• z-Buffer A value for depth information is saved
    here for each screen pixel . The size in turn depends on the selected accuracy of the values; 24 and 32 bits are common.
  • Vertex shader and pixel shader programs
    Since DirectX 8.0, game developers have been offered machine - code- like operations for deforming objects or for implementing certain graphic effects (e.g. shadows, reflections). These mostly very small programs are stored directly in the graphics memory.
  • Geometry data
    With the introduction of DirectX, the triangle was defined as the standard primitive for 3D representation. This means that almost every scene that can be displayed in the
    graphics mode consists of objects ( polygons ) composed of triangles . The geometry data arrange u. a. assign the corner points to each triangle and store the normal vector for each corner point . The size of this memory area depends on the complexity of the calculated scene (currently up to 500,000 triangles), i.e. the more triangles to be processed, the larger the geometry data.
  • Texture data
    All textures used in a scene are usually stored in compressed form in the graphics memory for reasons of space; Examples of compression algorithms are FXT1 and S3TC . This area takes up the largest share of the graphics memory and is dependent on many factors, for example number, size (up to 8192 × 8192 pixels) and color depth of the textures used.

Bottleneck system bus

Older graphics cards send graphics calculations to the CPU. Due to higher resolutions and more reproducible colors, the data flow between GPU and CPU grew over time until it was slowed down by the performance of the system bus. Another problem was the graphics memory used. This does not allow simultaneous read and write access. The RAMDAC has to wait with reading out as long as the CPU is writing to the memory and vice versa. On modern computers, the system bus is the critical performance-determining component; this is particularly evident in current 3D graphics. The following example calculation should clarify this.

  • Representation of a scene in the resolution 1280 × 1024 pixels with 32 bit color depth and 50 images per second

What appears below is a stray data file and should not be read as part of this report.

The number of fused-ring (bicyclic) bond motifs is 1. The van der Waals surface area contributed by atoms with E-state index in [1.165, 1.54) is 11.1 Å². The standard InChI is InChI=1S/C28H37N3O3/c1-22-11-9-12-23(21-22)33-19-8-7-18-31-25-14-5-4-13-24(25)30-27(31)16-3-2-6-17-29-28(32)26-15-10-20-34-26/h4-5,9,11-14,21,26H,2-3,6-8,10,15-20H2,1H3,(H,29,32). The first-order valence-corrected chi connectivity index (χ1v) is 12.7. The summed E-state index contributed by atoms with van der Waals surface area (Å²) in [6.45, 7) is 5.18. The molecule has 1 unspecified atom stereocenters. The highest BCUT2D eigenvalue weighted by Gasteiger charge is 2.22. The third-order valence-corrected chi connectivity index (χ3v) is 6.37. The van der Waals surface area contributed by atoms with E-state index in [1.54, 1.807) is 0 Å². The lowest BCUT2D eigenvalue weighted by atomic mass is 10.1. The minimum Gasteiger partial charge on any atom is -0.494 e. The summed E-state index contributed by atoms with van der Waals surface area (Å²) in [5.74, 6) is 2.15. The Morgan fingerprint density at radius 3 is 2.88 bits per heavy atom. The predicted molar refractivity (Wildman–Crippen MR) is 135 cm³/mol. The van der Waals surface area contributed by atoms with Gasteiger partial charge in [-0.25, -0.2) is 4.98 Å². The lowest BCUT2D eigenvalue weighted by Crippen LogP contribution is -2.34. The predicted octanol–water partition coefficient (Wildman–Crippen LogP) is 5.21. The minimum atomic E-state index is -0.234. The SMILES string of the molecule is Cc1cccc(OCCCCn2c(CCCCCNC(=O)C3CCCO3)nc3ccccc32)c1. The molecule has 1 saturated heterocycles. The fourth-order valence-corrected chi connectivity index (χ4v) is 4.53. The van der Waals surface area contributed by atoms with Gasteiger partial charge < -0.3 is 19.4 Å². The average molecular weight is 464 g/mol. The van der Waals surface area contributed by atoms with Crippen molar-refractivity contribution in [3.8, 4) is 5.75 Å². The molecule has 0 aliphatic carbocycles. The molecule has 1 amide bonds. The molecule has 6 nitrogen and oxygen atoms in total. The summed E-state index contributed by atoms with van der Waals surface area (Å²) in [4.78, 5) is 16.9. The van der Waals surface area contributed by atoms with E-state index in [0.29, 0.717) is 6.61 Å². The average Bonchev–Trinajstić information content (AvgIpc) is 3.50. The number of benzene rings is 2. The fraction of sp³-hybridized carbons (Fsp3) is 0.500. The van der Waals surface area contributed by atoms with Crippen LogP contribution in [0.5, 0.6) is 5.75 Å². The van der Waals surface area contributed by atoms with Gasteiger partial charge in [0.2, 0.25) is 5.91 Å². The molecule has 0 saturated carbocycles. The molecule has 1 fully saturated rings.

1280 × 1024 × 32 bit × 50 1 / s = 2097.152 Mbit / s

These approx. 2100 Mbit per second only take into account the data stream required for monitor output. The entire data transfer that may occur for image synthesis does not contribute to the value. As a consequence, the use of the system bus should be reduced to a minimum.

  • All calculations for image synthesis or output are carried out by a separate GPU that is locally separated from the CPU.
  • The GPU has its own and directly accessible semiconductor memory. The infrequent use of the main memory should only take place if the local memory is insufficient.
  • Normal DRAM should not be installed as the semiconductor memory used, since it does not meet the high requirements of the GPU. For example, DRAM does not allow simultaneous read and write operations. This is important for a graphics card, as the RAMDAC continuously reads parts of the memory while the GPU writes results to the memory.

Dedicated graphics memory

Many graphics cards use dedicated graphics memory (also called video RAM ). This is located in an exclusive memory module and is physically separated from the main memory .

The advantage of a block that is separate from the main memory over the shared memory method is that it does not have to take into account the specification of the computer bus. For example, refreshing the memory content of the PC is not controlled by the chipset but by the GPU .

Despite broadly similar technology of DRAM - memory chips , so faster memory access times can be specified. The technology of these chips was called VRAM , due to the further development VRAM today only refers to chips with separate input and output lines of this technology.


  • DAGodse, APGodse, Digital Computer Fundamentals , 4-39 (partial view)